Excerpts from analysts' report
Deutsche Bank analysts: Joe Liew, CFA & Joshua Lee, CFA
We expect earnings to improve as ridership numbers grow from government initiatives to promote public transport. Several structural catalysts could support earnings, as listed below:
• The Government Contracting Model (GCM) is forecast to lift bus operating margins to 9% (currently slightly negative) from late-2016.
• Lower oil prices could translate into lower energy expense
• Rail ridership growth and average fare increases from an increasing population, which is shifting further away from the city.
Heavy rail capex is in progress but we see it moderating from FY2017. The sale of bus assets could net S$350m (23cents/share) cash (20% discount to bus NBV in 3Q16). In addition, the 2.8% average gross fare hike from 5 April 2016 is supportive of earnings. SMRT’s North-South-East-West Line (NSEWL) and Circle Line (CCL) reforms could happen in 2018 (there is a higher likelihood that the NSEWL breakdown on 7 July 2015 could speed up the process), and could increase our SMRT target price by 71cents/share. We believe that the reforms could be in the form of peak period surcharge and an asset light model where the government owns operating assets.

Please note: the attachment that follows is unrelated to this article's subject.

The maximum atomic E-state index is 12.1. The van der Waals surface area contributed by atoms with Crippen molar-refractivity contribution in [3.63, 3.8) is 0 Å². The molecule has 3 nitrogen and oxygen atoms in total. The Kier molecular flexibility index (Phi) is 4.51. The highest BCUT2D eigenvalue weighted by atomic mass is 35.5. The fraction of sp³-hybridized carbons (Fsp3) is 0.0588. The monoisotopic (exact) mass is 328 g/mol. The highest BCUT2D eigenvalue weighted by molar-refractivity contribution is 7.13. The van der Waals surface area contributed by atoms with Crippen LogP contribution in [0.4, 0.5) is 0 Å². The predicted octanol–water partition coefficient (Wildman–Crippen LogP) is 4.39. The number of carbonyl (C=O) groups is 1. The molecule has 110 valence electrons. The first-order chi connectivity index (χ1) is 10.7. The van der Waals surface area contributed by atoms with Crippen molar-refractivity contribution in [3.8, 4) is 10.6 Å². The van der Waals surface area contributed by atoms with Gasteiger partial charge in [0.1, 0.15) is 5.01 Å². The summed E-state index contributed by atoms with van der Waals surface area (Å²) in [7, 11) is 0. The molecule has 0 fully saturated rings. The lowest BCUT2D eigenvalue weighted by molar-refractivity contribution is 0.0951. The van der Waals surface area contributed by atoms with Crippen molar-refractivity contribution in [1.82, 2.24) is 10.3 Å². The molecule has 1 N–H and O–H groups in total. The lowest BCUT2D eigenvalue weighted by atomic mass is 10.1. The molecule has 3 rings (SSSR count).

On the back of our average fare increase forecast, we have revised our earnings growth for 2015-17 from 21%/11%/16% to 21%/11%/35% (refer to Figure 49). We increase our target price by 20% to S$2.32/share.SMRT is a natural beneficiary of increased ridership and average fare growth in the rail network as rail income makes up 55% of group revenues.
Key downside risks: loss in rail market share with the introduction of the Downtown Line; higher-than-expected capex; inability to pay dividends; inability to diversify into other businesses due to governmental intervention; higher-than-expected fine because of the 7 July 2015 breakdown; radical change in competitive landscape due to regulatory liberalization; and lower-than-assumed margins for the Singapore bus and rail businesses.
Exposure to foreign currencies is due to diesel and electricity imports in USD. FX and Brent Crude sensitivity is higher than for CD as the bulk of its businessis domestic (compared to c.50% of revenues for CD). Energy expenses are c.15% of costs compared to 10% for CD.